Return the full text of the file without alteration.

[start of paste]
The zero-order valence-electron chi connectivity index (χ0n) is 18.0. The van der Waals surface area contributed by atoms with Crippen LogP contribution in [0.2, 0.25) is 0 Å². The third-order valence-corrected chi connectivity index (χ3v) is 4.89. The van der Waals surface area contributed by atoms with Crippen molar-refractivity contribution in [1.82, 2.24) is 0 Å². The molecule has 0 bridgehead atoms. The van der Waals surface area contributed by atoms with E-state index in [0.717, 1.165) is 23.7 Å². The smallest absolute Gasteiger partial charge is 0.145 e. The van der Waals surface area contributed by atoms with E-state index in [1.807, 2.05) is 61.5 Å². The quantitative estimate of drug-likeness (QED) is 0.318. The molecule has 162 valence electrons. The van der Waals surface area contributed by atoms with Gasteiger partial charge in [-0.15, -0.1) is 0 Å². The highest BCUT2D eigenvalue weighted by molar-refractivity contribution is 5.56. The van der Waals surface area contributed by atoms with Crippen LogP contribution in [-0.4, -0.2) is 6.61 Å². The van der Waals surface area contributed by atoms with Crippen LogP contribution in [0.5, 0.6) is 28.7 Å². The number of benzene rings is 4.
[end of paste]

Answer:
The zero-order valence-electron chi connectivity index (χ0n) is 18.0. The van der Waals surface area contributed by atoms with Crippen LogP contribution in [0.2, 0.25) is 0 Å². The third-order valence-corrected chi connectivity index (χ3v) is 4.89. The van der Waals surface area contributed by atoms with Crippen molar-refractivity contribution in [1.82, 2.24) is 0 Å². The molecule has 0 bridgehead atoms. The van der Waals surface area contributed by atoms with E-state index in [0.717, 1.165) is 23.7 Å². The smallest absolute Gasteiger partial charge is 0.145 e. The van der Waals surface area contributed by atoms with E-state index in [1.807, 2.05) is 61.5 Å². The quantitative estimate of drug-likeness (QED) is 0.318. The molecule has 162 valence electrons. The van der Waals surface area contributed by atoms with Gasteiger partial charge in [-0.15, -0.1) is 0 Å². The highest BCUT2D eigenvalue weighted by molar-refractivity contribution is 5.56. The van der Waals surface area contributed by atoms with Crippen LogP contribution in [-0.4, -0.2) is 6.61 Å². The van der Waals surface area contributed by atoms with Crippen LogP contribution in [0.5, 0.6) is 28.7 Å². The number of benzene rings is 4.